(Image: Apple)At its Far Out event this week, Apple announced that it was introducing a brand new safety feature to the iPhone 14. The feature, referred to as Emergency SOS, will allow those with the new iPhone to connect to emergency services via satellite if they find themselves lost or injured without cell service.
The new feature is owed to an updated wireless chipset exclusive to the iPhone 14/Plus and 14 Pro/Max. Apple didn’t disclose exactly how users will initiate satellite SOS (i.e. via lock screen widget or an app of its own), but it did show a number of options users can select in a crisis: vehicle issue, sickness or injury, crime, lost or trapped, and fire. Users will be instructed to point their iPhone toward a satellite above—something Apple built an orientation interface to help users with. Once connected, the interface will notify first responders of the user’s location and tell the user to keep their phone pointed in the satellite’s direction.
The interface will also offer a few quick messages users can select to communicate with first responders while they wait. Each signal conveyed via satellite will bounce down to a ground station, which will relay the message to a public safety access point (PSAP), or emergency communications center. But not all PSAPs support text-to-911. Smaller PSAPs often surround the exact types of places where you might get lost or injured without cell service, like mountain ranges and rural areas. They also receive sparse funding and are slower to adopt new technologies when compared with larger PSAPs. (I say this as someone who worked for one of the country’s largest PSAPs before moving to one that covered a mountainous 16 square miles.)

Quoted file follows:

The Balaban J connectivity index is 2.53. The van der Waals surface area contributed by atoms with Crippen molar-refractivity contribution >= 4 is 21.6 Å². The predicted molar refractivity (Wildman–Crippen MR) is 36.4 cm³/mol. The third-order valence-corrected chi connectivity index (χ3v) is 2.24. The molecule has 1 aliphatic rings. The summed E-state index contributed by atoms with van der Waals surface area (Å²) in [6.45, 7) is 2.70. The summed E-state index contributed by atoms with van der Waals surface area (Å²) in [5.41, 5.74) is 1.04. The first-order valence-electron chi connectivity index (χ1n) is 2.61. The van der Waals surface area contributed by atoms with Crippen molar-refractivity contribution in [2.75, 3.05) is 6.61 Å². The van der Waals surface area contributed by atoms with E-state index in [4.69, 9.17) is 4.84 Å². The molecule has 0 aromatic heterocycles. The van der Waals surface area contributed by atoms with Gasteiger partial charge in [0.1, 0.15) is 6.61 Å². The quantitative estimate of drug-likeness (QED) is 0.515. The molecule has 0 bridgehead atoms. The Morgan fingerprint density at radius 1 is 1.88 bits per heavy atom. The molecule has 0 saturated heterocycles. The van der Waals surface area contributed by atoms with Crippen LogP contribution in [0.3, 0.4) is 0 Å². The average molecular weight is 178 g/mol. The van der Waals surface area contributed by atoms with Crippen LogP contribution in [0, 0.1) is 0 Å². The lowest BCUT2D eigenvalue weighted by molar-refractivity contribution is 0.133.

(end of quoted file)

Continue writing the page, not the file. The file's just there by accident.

Apple’s solution to this problem is to build and staff local relay stations, which will orally communicate information to public safety agencies without text-to-911 capabilities. This still creates a delay—and room for error—in the communication process, but given that stranded iPhone users wouldn’t otherwise get much help out of their phones, it’s certainly better than nothing. That being said, the service is only free with a new iPhone purchase for the first two years; after that, users will be expected to pay for access to the feature themselves.
Though Apple didn’t say which satellite company it was contracting to support the feature, SEC filings from Wednesday confirm that Globalstar will be offering iPhone users the satellite connectivity they’ll need to reach first responders in a pinch. Globalstar followed up this news by saying it was allocating 85 percent of its current and future network capacity to Apple, as well as prioritizing iPhone SOS activity.
Satellite SOS accompanies one other new safety feature exclusive to the Apple Watch Series 8, iPhone 14, and 14 Pro: crash detection. Using an advanced gyroscope and a new dual-core accelerometer, these devices detect when a user has experienced a crash and alert emergency contact and public safety services if the user doesn’t intervene. As of now, this feature does not appear to mesh with satellite SOS.